use a plurality of correlators each corresponding to a different bit sequence sharing a common estimator;

estimate a frequency offset between said carrier frequency and a nominal carrier frequency using the common estimator; and

determine which of said correlators produces a desired output signal. 20. A computer software as claimed in claim 19, wherein the desired output signal is the highest output signal.

21. A computer software as claimed in claim 19 or 20, wherein the radio signal comprises at least in part a direct-sequence spread spectrum signal.

22. A computer software as claimed in claim 21 , adapted to use two direct- sequence spread spectrum sequences.

23. A computer software as claimed in claim 21 or 22, wherein only the payload is split up into chips.

24. A computer software as claimed in any of claims 19 to 23, wherein the common estimator is a data-aided joint timing and frequency offset estimator. 25. A computer software as claimed in any of claims 19 to 24, adapted to use the common estimator for both despreading of the signal and for synchronisation of the correlators with the incoming signal.

26. A computer software as claimed in any of claims 19 to 25, adapted to use a standard Bluetooth preamble for the radio signal.

27. A computer software as claimed in any of claims 19 to 26, adapted to record a timestamp when a desired output signal is measured, and the next time said signal is measured, perform a check that a predetermined number of samples have been taken since the previous signal was measured.

Description:
USING MULTIPLE CORRELATORS TO DETERMINE SIGNAL SENT AND FREQUENCY OFFSET

This invention relates to apparatus and methods for decoding digital radio transmissions.

In portable devices, there is a general requirement to reduce power consumption. This requirement extends to the power used for methods of communication, which can limit the range over which communication can efficiently take place.

Although many different communication protocols exist, e.g. Bluetooth, Zigbee, there are common constraints on their performance. In particular, signals become susceptible to noise, particularly in long range transmissions as the signal is attenuated with distance. This leads to bit and packet errors when data is not accurately received. One way of making a signal less affected by noise is of course to increase the power of transmission, as this increases the signal-to-noise ratio. However, this is inconsistent with efforts to reduce power consumption, and the two requirements must be balanced. One possible method for improving transmission quality in a digital system is to use spread spectrum modulation whereby each bit or sequence of bits is represented in a transmission by a number of chips. This reduces the impact of losing a single chip, as it does not represent a whole bit and if the chip sequences are chosen carefully they can still be distinguished even if some chips are missing. However, while this may help to increase range under ideal conditions, it may fail in the presence of carrier frequency offset or drift. These create problems when a signal is received, potentially causing data to be misread.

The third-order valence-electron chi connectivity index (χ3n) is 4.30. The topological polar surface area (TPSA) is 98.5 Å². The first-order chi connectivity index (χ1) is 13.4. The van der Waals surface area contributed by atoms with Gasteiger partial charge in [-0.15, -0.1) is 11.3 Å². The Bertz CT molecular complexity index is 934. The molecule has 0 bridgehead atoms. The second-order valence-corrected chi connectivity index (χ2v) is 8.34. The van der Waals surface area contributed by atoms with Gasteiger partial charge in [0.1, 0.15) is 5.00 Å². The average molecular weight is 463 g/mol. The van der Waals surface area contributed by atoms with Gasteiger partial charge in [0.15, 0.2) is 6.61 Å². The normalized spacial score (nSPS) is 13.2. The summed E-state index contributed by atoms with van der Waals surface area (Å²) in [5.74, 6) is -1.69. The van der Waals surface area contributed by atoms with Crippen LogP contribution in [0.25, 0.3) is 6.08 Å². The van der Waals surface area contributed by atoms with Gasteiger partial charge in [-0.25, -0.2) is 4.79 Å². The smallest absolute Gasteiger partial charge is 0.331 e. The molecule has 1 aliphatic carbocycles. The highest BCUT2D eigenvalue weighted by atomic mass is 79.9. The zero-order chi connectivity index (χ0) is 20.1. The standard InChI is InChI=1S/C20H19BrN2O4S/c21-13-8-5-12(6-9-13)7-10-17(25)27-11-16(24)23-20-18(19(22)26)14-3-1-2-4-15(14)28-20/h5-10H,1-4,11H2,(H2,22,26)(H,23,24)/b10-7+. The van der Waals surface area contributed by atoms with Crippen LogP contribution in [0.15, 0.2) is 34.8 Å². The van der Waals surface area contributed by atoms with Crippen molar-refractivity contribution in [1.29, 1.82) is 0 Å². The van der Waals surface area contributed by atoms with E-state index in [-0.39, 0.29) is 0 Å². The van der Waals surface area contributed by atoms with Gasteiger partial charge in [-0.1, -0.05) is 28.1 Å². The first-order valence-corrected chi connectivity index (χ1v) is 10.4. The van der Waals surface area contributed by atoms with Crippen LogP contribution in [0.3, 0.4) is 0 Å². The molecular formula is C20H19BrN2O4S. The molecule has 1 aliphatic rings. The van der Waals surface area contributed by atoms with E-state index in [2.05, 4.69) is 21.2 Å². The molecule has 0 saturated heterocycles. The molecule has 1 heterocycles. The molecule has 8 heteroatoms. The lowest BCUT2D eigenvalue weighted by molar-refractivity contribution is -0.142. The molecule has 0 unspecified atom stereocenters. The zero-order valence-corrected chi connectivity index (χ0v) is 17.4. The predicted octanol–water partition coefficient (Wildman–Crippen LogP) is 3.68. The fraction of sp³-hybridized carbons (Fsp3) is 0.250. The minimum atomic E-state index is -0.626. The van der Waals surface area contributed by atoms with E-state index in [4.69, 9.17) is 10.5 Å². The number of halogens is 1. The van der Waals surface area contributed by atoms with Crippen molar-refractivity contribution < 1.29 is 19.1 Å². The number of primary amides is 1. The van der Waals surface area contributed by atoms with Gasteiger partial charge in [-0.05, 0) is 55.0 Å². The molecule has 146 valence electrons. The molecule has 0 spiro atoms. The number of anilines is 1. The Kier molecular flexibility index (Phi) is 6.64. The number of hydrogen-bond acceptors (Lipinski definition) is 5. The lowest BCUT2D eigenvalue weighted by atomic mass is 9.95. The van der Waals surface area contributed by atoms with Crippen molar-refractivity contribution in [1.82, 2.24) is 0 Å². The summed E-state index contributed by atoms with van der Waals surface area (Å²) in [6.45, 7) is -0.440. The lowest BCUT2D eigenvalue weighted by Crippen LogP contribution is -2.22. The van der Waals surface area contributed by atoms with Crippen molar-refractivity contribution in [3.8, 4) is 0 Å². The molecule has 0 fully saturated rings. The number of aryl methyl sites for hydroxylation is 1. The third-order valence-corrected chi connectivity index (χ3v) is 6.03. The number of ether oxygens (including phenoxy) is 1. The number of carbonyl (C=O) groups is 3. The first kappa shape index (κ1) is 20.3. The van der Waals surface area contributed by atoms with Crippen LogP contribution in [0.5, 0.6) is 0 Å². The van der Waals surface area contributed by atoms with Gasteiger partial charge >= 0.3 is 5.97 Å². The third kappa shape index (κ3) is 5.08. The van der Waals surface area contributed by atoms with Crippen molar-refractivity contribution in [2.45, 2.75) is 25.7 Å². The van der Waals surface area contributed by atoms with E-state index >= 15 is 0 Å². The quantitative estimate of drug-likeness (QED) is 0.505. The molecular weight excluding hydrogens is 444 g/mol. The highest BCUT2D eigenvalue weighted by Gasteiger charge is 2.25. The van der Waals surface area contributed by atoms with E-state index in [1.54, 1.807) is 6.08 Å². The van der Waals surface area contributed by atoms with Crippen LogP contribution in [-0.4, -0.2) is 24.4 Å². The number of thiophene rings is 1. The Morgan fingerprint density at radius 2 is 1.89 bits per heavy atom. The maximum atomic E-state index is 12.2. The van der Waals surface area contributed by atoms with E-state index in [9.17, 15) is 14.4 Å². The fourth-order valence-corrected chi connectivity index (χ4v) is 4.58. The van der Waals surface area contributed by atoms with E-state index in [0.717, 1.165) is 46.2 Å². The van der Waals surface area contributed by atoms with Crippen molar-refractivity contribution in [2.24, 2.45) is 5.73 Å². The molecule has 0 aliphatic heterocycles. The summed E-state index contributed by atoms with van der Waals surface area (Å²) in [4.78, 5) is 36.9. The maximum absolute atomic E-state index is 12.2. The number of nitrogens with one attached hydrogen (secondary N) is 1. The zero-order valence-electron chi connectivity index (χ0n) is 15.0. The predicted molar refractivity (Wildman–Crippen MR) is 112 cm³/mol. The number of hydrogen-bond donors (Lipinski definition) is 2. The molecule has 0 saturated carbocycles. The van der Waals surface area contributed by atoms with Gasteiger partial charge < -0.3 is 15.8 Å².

When viewed from a first aspect, the present invention provides a digital radio receiver adapted to receive radio signals modulated using continuous phase modulation, the receiver comprising means for receiving an analogue radio signal having a carrier frequency, a plurality of correlators each corresponding to a different bit sequence sharing a common estimator for estimating a frequency offset between said carrier frequency and a nominal carrier frequency, and means for determining which of said correlators produces a desired output signal. As will be appreciated by those skilled in the art in light of the disclosure herein, a digital receiver is provided which may give improved sensitivity in the presence of carrier frequency offset, due to the use of a plurality of correlators. As will be familiar to those skilled in the art, the correlators may be used to compute a cross- correlation between an incoming waveform and a known waveform which represents a desired pattern in the data packet. The use of a plurality of correlators is particularly beneficial for a number of reasons. Correlators are able to operate relatively fast since it is not necessary to carry out a search or learning type of operation. In addition, the correlators can provide estimates of timing and frequency offset, allowing rapid timing synchronization to be achieved which is advantageous in applications such as Bluetooth where there is limited time allowed in the protocol for synchronization. In addition, a valid 'peak' at a correlator output can also act as valid packet (frame) synchronization. Finally, it has been found that a suitably designed correlator may work satisfactorily under low signal-to-noise ratios (SNRs), i.e. the correlator does not become a limiting factor.